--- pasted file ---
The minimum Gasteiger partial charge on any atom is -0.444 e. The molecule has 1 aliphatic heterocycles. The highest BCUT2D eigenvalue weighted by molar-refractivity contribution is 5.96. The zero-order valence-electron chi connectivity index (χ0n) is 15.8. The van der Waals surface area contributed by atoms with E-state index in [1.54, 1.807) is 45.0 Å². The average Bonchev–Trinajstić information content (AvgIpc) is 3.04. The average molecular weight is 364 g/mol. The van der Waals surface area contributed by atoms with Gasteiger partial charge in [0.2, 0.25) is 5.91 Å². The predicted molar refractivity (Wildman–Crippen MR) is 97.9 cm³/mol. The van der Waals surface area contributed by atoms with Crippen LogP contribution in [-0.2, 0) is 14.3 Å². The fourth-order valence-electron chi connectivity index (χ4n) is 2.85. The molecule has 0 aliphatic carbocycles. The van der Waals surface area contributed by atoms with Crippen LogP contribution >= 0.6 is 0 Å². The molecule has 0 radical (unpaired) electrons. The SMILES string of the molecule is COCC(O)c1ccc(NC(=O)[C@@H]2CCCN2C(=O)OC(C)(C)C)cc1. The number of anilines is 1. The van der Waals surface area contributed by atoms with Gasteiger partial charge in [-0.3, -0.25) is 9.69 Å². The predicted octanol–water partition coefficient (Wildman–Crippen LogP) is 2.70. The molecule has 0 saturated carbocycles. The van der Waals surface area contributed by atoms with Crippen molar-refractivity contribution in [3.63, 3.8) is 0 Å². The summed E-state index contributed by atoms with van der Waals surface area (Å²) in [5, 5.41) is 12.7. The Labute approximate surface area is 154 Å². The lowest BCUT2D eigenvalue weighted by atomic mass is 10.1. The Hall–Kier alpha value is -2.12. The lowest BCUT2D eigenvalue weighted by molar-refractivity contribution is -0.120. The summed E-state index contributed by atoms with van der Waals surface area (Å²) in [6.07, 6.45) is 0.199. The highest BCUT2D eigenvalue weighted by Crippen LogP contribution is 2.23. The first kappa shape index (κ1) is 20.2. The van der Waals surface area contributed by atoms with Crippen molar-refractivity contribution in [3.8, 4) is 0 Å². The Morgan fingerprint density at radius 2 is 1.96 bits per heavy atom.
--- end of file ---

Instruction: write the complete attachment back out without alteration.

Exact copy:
The minimum Gasteiger partial charge on any atom is -0.444 e. The molecule has 1 aliphatic heterocycles. The highest BCUT2D eigenvalue weighted by molar-refractivity contribution is 5.96. The zero-order valence-electron chi connectivity index (χ0n) is 15.8. The van der Waals surface area contributed by atoms with E-state index in [1.54, 1.807) is 45.0 Å². The average Bonchev–Trinajstić information content (AvgIpc) is 3.04. The average molecular weight is 364 g/mol. The van der Waals surface area contributed by atoms with Gasteiger partial charge in [0.2, 0.25) is 5.91 Å². The predicted molar refractivity (Wildman–Crippen MR) is 97.9 cm³/mol. The van der Waals surface area contributed by atoms with Crippen LogP contribution in [-0.2, 0) is 14.3 Å². The fourth-order valence-electron chi connectivity index (χ4n) is 2.85. The molecule has 0 aliphatic carbocycles. The van der Waals surface area contributed by atoms with Crippen LogP contribution >= 0.6 is 0 Å². The molecule has 0 radical (unpaired) electrons. The SMILES string of the molecule is COCC(O)c1ccc(NC(=O)[C@@H]2CCCN2C(=O)OC(C)(C)C)cc1. The number of anilines is 1. The van der Waals surface area contributed by atoms with Gasteiger partial charge in [-0.3, -0.25) is 9.69 Å². The predicted octanol–water partition coefficient (Wildman–Crippen LogP) is 2.70. The molecule has 0 saturated carbocycles. The van der Waals surface area contributed by atoms with Crippen molar-refractivity contribution in [3.63, 3.8) is 0 Å². The summed E-state index contributed by atoms with van der Waals surface area (Å²) in [5, 5.41) is 12.7. The Labute approximate surface area is 154 Å². The lowest BCUT2D eigenvalue weighted by atomic mass is 10.1. The Hall–Kier alpha value is -2.12. The lowest BCUT2D eigenvalue weighted by molar-refractivity contribution is -0.120. The summed E-state index contributed by atoms with van der Waals surface area (Å²) in [6.07, 6.45) is 0.199. The highest BCUT2D eigenvalue weighted by Crippen LogP contribution is 2.23. The first kappa shape index (κ1) is 20.2. The van der Waals surface area contributed by atoms with Crippen molar-refractivity contribution in [3.8, 4) is 0 Å². The Morgan fingerprint density at radius 2 is 1.96 bits per heavy atom.